Tuesday, May 17, 2022 May 17, 2022
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Economy

Walter Bialas: Oil Prices and the Value of Economic Diversity

Although energy was a big part of the Dallas’ economy in the 1980s, today we have deep roots across numerous industries, including technology, telecommunications, banking, and financial services.
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Walter Bialas
Walter Bialas

The decline in oil prices has been in the news almost daily the last several months here in Texas. One topic that gets a good deal of discussion around the water cooler these days is how it will affect Dallas. Most believe that Dallas is well positioned to weather the price declines better than some other areas—because of its economic diversity.

The catch here is what does this “diversity thing” mean? Some cite job numbers. That’s part of it. There are 31,000 direct energy jobs in Dallas-Fort Worth. That’s around 1 percent of our employment base. That is a very good thing!

More important, though, economic diversity has to do with the variety of industries that drive a market. Economists are always benchmarking economies based on gross domestic product (GDP), job gains, and the like. One key metric they use is how close the mix of jobs looks like the U.S. average. In other words, the closer a metro area’s economy looks like the country’s, the more diverse it is—and the lower volatility it will see when major shifts take place in a key industry driver.

To put this in perspective, think of Pittsburgh and steel in the late 1970s and auto manufacturing in Detroit today. Both those areas took it on the chin hard, due to their reliance on a single industry.

So, to keep it simple the United States is benchmarked at “100,” the most diverse set of industries. Back in the 1980s, Dallas was ranked about 67. That’s more diverse than I would have guessed, but it makes sense given the large size of our market even back then.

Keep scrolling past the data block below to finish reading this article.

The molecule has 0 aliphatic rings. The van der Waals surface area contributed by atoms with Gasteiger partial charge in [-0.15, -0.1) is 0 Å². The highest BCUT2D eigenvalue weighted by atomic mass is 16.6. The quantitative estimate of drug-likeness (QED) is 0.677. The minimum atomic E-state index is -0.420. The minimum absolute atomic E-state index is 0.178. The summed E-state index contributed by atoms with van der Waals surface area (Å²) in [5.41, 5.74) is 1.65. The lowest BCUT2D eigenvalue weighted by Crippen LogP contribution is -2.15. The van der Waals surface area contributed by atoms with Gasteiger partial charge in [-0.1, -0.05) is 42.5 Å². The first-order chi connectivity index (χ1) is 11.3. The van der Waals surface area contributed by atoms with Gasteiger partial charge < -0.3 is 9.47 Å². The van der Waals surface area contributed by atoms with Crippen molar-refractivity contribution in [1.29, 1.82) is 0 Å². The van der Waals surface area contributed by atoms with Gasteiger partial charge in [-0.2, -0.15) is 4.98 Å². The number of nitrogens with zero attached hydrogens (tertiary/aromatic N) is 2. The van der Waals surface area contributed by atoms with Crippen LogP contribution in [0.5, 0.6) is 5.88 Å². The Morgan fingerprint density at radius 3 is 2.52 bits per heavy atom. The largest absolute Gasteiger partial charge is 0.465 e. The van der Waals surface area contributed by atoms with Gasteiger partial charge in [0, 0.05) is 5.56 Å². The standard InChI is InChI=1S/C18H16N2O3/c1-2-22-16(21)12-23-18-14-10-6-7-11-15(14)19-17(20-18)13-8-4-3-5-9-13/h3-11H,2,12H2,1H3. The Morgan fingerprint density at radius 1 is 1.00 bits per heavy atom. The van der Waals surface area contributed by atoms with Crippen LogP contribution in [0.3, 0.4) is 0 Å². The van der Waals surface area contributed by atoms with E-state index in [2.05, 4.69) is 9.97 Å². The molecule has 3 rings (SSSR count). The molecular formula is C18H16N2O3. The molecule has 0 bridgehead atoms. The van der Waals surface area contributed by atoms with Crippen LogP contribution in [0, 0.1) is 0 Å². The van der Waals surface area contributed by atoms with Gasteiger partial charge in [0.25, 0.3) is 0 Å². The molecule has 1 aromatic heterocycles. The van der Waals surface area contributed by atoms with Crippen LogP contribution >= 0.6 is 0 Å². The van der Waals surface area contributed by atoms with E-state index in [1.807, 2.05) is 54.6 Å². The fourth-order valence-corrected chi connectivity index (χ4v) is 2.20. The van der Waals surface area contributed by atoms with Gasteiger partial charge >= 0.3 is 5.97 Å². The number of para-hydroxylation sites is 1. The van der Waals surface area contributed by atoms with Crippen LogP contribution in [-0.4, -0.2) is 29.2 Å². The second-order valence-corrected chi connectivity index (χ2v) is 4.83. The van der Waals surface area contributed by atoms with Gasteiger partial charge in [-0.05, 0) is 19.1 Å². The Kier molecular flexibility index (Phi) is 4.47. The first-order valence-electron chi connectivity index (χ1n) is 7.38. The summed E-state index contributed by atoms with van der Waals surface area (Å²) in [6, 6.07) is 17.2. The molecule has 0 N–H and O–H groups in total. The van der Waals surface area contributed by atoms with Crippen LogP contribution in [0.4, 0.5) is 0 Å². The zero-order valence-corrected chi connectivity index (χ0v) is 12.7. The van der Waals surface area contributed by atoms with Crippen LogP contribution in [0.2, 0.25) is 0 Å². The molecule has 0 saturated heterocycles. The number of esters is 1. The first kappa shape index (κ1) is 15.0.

Today, however, Dallas comes in at 80. That’s pretty much at the top of all the major U.S. markets.

Although energy was a big part of the Dallas’ economy in the 1980s, today we have deep roots across numerous industries, including technology, telecommunications, banking, and financial services. This diversity balances out the swings we saw in the old days—and are the key reasons we are seeing the broad kind of growth we have experienced in the last several years. In addition, this diversity is why we think we should be somewhat insulated during this energy shift.

To put Dallas in perspective, the less diverse markets today are coming in at below 65 or 70.  Even though energy is still a big driver in Fort Worth, that community has transitioned dramatically over the last few decades. Today, it is much more balanced.

In contrast, markets like Austin and Seattle are very tech-focused, which is reflected in their lower scores. That is not to say those economies are bad. Rather, the lower score merely quantifies how much those markets rely on a specific industry or industries for growth and how volatile the reaction might be if there is a sudden change in their drivers.

If you are curious, the lowest-ranked markets and their drivers include Washington, D.C. (45, government), Las Vegas (25, gaming), San Jose (23, tech), and Midland (8, energy).

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